Content “over-regulation”

While some Saudi youth and human rights activists agree that the authorities over-regulate internet content in the kingdom, government censorship has a lot of support amongst the wider Saudi population. This public pulse can be assessed via debates on online forums and reactions to liberalisation projects. This said, there is still a struggle between socio-religious groups, human rights activists and the few civil society organisations in the kingdom promoting freedom of expression. The public outcry against the arrest and execution of those with opposing opinions has turned to the internet as the new battle ground of choice, and different social media campaigns such as the ‘Free Hamza’, the Mannal Al-Sharif and the Josoor campaigns, have been using social media tools such as Twitter, Facebook and YouTube, while conservative groups have been doing the same.

To reflect on the type of support that religious authorities have in the country, one only needs to look at the interest and support Islamic scholars enjoy online and compare this to local music artists and celebrities. Some preachers have in the excess of a million followers on Twitter, with similar figures on Facebook, compared to the tens of thousands local celebrities have. For instance, the religious scholar Mohamed Al-Arifi has just under two million followers on Twitter and over a million ‘likes’ on his Facebook page, and the scholar Salman Al-Oda has 1.2 million followers on Twitter. This compared to the most popular non-religious celebrities and public figures such as Fahad Al-Butairi who has just under 340 thousand Twitter followers and Omar Hussein with just under 200 thousand followers.

With the Saudi Arabian authorities responding to what might be considered “overzealous” cries of protection from modernisation, and the government attempting to play a balancing act in order to sustain the status quo in the kingdom’s governance structure, arguably more human rights are being denied to minorities, particularly those opposing the Saudi interpretation of Islamic teachings.

In September 2010, the Ministry of Information proposed a new law(21) that would require online newspapers, blogs, and forums to obtain licences from the government in order to operate (the new legislation took effect in January 2011). In 2012, the same ministry introduced a new law(22) making it illegal to be an internet journalist without a licence issued by the government. It is still not clear how the Saudi authorities intend to define journalism, and what will eventually fall under that category, or how they intend to regulate it.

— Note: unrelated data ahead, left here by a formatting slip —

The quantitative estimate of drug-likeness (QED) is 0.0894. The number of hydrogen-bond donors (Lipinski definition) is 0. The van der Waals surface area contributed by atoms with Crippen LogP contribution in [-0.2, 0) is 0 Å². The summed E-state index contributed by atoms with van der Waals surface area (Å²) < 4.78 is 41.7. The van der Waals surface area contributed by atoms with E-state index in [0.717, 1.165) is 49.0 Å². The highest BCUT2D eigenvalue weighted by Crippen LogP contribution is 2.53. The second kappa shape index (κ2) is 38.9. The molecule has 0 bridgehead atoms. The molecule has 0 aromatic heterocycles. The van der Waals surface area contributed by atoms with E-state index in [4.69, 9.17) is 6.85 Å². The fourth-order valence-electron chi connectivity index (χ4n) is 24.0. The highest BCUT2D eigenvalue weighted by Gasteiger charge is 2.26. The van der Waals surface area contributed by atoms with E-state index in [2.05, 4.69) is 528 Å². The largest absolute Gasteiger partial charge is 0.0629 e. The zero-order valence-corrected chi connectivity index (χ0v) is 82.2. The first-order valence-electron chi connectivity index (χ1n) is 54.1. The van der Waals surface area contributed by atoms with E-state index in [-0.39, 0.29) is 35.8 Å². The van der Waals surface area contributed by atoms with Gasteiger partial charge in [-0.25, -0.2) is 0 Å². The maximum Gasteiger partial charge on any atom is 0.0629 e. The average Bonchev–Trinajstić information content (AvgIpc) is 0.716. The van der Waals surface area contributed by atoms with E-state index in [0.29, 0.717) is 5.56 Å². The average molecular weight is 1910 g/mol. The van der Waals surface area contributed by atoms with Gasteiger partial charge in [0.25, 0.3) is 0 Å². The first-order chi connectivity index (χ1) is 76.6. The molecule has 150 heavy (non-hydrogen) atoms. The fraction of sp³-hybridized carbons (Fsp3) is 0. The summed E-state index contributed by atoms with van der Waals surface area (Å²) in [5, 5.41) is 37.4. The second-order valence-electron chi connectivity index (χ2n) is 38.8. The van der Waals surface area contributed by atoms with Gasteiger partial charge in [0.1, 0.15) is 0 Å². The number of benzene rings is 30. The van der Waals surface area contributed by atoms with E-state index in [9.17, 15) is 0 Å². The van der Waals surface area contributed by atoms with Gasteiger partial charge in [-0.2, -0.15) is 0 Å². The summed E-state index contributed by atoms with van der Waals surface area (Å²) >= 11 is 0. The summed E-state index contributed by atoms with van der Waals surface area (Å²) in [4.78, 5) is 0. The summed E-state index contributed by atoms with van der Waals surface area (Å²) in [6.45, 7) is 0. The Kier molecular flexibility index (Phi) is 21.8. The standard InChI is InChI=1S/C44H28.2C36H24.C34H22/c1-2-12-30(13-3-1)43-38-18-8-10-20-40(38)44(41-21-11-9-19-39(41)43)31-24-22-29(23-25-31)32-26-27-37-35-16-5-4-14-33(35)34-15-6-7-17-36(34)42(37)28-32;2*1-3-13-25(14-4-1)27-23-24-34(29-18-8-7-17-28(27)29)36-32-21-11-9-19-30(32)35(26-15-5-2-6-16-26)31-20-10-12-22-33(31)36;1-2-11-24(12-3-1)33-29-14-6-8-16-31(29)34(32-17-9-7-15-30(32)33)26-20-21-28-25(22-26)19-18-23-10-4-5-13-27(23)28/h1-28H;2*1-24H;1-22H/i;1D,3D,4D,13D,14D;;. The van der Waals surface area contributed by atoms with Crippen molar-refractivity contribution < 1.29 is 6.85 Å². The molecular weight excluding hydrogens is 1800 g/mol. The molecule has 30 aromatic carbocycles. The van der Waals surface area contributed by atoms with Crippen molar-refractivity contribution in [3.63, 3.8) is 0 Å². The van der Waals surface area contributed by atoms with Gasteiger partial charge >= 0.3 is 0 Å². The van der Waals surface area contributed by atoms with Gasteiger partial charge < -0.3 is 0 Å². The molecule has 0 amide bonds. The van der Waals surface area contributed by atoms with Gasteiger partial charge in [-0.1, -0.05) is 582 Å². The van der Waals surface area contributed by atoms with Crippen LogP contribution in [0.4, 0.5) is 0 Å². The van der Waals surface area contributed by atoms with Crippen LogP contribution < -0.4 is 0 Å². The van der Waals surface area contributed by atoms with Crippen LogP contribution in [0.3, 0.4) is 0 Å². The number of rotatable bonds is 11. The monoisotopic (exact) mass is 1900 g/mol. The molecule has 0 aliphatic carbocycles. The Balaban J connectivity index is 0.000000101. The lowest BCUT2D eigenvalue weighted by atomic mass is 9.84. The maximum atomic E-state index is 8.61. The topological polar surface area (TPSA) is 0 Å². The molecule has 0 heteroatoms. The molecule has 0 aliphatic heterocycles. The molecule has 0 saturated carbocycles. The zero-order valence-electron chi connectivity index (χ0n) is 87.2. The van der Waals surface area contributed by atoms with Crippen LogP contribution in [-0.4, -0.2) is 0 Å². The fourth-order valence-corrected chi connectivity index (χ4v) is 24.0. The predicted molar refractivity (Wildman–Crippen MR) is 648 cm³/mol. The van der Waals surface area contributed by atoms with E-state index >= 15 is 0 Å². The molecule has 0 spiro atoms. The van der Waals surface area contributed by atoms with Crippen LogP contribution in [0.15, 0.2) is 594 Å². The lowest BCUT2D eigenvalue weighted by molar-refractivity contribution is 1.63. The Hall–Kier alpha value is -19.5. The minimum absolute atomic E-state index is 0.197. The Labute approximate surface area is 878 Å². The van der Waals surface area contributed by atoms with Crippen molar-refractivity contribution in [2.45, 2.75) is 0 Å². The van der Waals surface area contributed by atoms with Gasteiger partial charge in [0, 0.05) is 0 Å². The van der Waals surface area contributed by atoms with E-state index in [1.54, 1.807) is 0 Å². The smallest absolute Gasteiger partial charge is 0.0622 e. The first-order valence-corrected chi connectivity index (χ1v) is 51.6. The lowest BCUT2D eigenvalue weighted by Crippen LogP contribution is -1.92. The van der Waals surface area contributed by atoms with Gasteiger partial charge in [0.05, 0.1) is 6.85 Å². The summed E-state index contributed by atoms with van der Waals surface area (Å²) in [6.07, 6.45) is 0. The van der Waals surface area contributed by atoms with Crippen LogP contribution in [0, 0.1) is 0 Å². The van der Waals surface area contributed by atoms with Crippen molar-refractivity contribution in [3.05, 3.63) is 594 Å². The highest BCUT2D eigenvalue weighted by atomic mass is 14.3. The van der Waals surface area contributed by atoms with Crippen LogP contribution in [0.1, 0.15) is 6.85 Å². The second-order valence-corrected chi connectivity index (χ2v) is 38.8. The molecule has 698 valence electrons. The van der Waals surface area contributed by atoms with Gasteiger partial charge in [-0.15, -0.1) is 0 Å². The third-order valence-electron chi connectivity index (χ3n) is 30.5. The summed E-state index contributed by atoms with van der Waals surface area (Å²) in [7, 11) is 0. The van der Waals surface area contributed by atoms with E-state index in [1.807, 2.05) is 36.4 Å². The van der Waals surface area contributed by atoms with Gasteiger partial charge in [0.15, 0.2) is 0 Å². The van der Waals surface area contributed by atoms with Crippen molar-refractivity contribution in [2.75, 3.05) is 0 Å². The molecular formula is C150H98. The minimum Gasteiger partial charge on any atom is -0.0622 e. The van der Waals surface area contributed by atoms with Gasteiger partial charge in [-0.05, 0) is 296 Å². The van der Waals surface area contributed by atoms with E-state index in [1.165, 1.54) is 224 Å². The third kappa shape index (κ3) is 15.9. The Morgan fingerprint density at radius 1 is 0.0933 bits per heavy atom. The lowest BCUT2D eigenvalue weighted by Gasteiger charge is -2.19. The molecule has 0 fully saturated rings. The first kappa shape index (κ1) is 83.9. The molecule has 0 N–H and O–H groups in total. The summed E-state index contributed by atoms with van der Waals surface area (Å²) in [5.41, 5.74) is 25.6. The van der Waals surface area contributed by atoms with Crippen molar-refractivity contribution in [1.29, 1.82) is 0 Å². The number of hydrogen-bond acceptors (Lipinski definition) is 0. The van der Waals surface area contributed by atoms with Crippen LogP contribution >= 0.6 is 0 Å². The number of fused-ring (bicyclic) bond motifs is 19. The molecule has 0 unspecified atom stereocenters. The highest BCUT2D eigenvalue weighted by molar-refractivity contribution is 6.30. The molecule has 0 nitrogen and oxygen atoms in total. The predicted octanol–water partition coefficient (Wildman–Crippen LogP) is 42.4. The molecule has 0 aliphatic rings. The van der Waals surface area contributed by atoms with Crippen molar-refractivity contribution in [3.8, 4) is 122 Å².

To cause further confusion, according to the Human Rights Watch annual report of 2011, the Saudi Arabian Ministry of Culture and Information spokesperson made conflicting statements regarding the requirement that blogs and news websites obtain a licence.(23) The report highlighted that journalists and bloggers strongly condemned the proposed legislation, which would significantly increase the government’s oversight of online expression.(24) Despite these arguably draconian laws, Saudi Arabia has the largest number of Twitter users per capita in the Middle East. The Saudi billionaire Prince Al-Waleed Bin Talal recently bought USD300 million in shares of Twitter, which will give him a 6% stake in the company. Surprisingly, the country is said to have amongst the highest YouTube usage in the world.(25)

While the balancing act of maintaining security and freedom of expression is not new to almost all governments, the Saudi authorities use security concerns as an excuse to over-regulate and control content. In his report, La Rue was concerned about the emerging trend of timed (or “just-in-time”) blocking that prevents users from accessing or disseminating information at key political moments, such as times of social unrest.(26) In Saudi Arabia, when an Arabic website published US diplomatic cables obtained by WikiLeaks, the site was blocked as some of the content was embarrassing to sen- ior royal family members.(27) In other instances of censorship, in August 2009 prosecutors charged Nasir Al-Subai’i under unspecified articles of a law against cybercrime with making allegedly libellous comments against the Saudi consul in Beijing. Al- Subai’i had written on his website about his ordeal trying to secure funding for his brother’s medical care abroad.(28) On the 13 November 2010 Facebook was blocked for a day after some users published content that was deemed to “cross a line”, according to Saudi authorities.(29)

In response to the use of the internet by human rights defenders the Saudi authorities have also issued several detentions without trails and travel bans on activists. In 2012, public prosecutors banned foreign travel to two human rights activists, Mohammed Al-Qahtani and Walid Abu Al-Khair. This was after they used the internet as a way to gather momentum in highlighting some of the country’s human rights shortcomings.

Abu Al-Khair, who founded the internet page Human Rights Monitor in Saudi Arabia, was due to leave for the United States on 23 March 2012 to participate as a fellow in the Leaders for Democracy Fellowship, the US State Department’s flagship international engagement project. However, he had to decline participating due to the ban.